Sue Black, the new Arizona State Parks director with connections to GOP presidential candidate and Wisconsin Governor Scott Walker, has hired a second Milwaukee buddy to a top slot in her agency.
The former head of the Milwaukee parks system vows to build a dream team that will lead the parks department to a coveted gold medal from the National Recreation and Park Association. So far, she's moved toward that task by installing three old friends.
The Milwaukee Journal Sentinel reports today that Jim Keegan, chief of planning and development for Milwaukee County Parks, says he will reunite with Black later this summer when he joins the Arizona agency as one of two deputy directors, a fact confirmed by an Arizona State Parks spokeswoman.
"This will be Keegan's second move in following Black to a new job," reporter Don Behm writes. "Black was Wisconsin State Parks director before being hired by Milwaukee County in 2003. Keegan worked as Black's budget director in Madison, and he took a job with Milwaukee County parks in 2004."
Black's other deputy director, as of April, is Kelly Moffit, who worked for her while she was operations chief of the Arizona agency in the mid-1990s.
As New Times reported in June, Black brought out one of her former top aides from Wisconsin, Shawn Schmidt, soon after she was hired by Governor Doug Ducey earlier this year. Schmidt, who has experience in parks management from Chicago and Wisconsin., worked for a short time as Black's personal assistant before getting promoted to operations chief.
After leaving Arizona in 1997, Black became director of Wisconsin State Parks, then served for eight years as head of the Milwaukee County Parks Department under Scott Walker, then Milwaukee County Executive. Walker once congratulated his "friend Sue Black" on Twitter for her short-lived role as owner of the Milwaukee Wave soccer team.
In an interview with New Times, Black admitted that Walker's influence had helped her obtain her new Arizona job, saying Walker's "people" might have called Ducey's representatives. After taking office in January, Ducey selected his own choices for several top agencies, and this included replacing Bryan Martyn as parks director.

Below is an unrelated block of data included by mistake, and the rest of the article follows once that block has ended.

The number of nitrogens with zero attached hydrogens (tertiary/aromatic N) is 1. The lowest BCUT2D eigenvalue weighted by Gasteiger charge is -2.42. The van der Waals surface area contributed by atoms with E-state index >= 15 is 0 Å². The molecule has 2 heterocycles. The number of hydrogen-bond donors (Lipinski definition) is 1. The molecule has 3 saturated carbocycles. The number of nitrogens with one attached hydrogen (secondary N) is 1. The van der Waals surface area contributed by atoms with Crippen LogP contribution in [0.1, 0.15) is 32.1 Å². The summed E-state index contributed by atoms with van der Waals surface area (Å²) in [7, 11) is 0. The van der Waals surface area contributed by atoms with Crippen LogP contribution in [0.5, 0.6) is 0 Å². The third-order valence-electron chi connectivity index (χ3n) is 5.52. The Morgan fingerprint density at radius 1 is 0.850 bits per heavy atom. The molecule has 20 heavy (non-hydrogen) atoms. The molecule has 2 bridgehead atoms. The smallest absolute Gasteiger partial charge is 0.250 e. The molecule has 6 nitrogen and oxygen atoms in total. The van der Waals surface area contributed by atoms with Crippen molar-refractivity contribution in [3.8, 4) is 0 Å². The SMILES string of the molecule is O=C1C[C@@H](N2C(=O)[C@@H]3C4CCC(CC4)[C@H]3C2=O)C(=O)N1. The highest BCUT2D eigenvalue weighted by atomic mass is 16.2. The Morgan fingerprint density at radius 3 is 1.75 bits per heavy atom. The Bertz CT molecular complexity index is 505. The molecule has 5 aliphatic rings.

Black's considered a hard-charger who ticked off bosses in the past because of her passion for parks. She likes politics and reportedly pondered running for Milwaukee County Executive herself.
After her appointment was confirmed by the Arizona Senate in February, Ducey praised Black as a "well-regarded visionary in her field [who possesses] entrepreneurial, creative, and collaborative spirit." Black said in June she wants to "propel Arizona State Parks into the national spotlight as a leader among the country’s elite state parks systems."
Keegan's a "longtime Milwaukee parks employee," according to a 2012 news article. He served as interim parks director in Milwaukee after Black was fired as director in an apparent political move, but he lost a try in 2013 for the agency's top spot. Through his assistant, Keegan declined to comment for this article, referring New Times to the Arizona State Parks.
Department spokeswoman Monica Enriquez confirmed the report and says Keegan starts work on August 24. New Times asked whether he'd ever been to Arizona.
"He did meet with Sue a couple of weeks ago," she said.
Black didn't return a message. Enriquez says she's traveling in the Tucson area today.
UPDATE: Black did get back to us, saying she'd been tied up at the League of Arizona Cities and Towns meetings. Here's what she says about Keegan:
“As we work toward achieving the national recognition Arizona’s parks deserve, we are elated to add Jim Keegan to the extraordinary team being assembled at Arizona State Parks. Jim is a talented administrator and a true parks professional. Jim and I have a proven track record of success, and I am excited to achieve that same success for Arizona.”
Keep Phoenix New Times Free... Since we started Phoenix New Times, it has been defined as the free, independent voice of Phoenix, and we would like to keep it that way. Offering our readers free access to incisive coverage of local news, food and culture. Producing stories on everything from political scandals to the hottest new bands, with gutsy reporting, stylish writing, and staffers who've won everything from the Society of Professional Journalists' Sigma Delta Chi feature-writing award to the Casey Medal for Meritorious Journalism. But with local journalism's existence under siege and advertising revenue setbacks having a larger impact, it is important now more than ever for us to rally support behind funding our local journalism. You can help by participating in our "I Support" membership program, allowing us to keep covering Phoenix with no paywalls.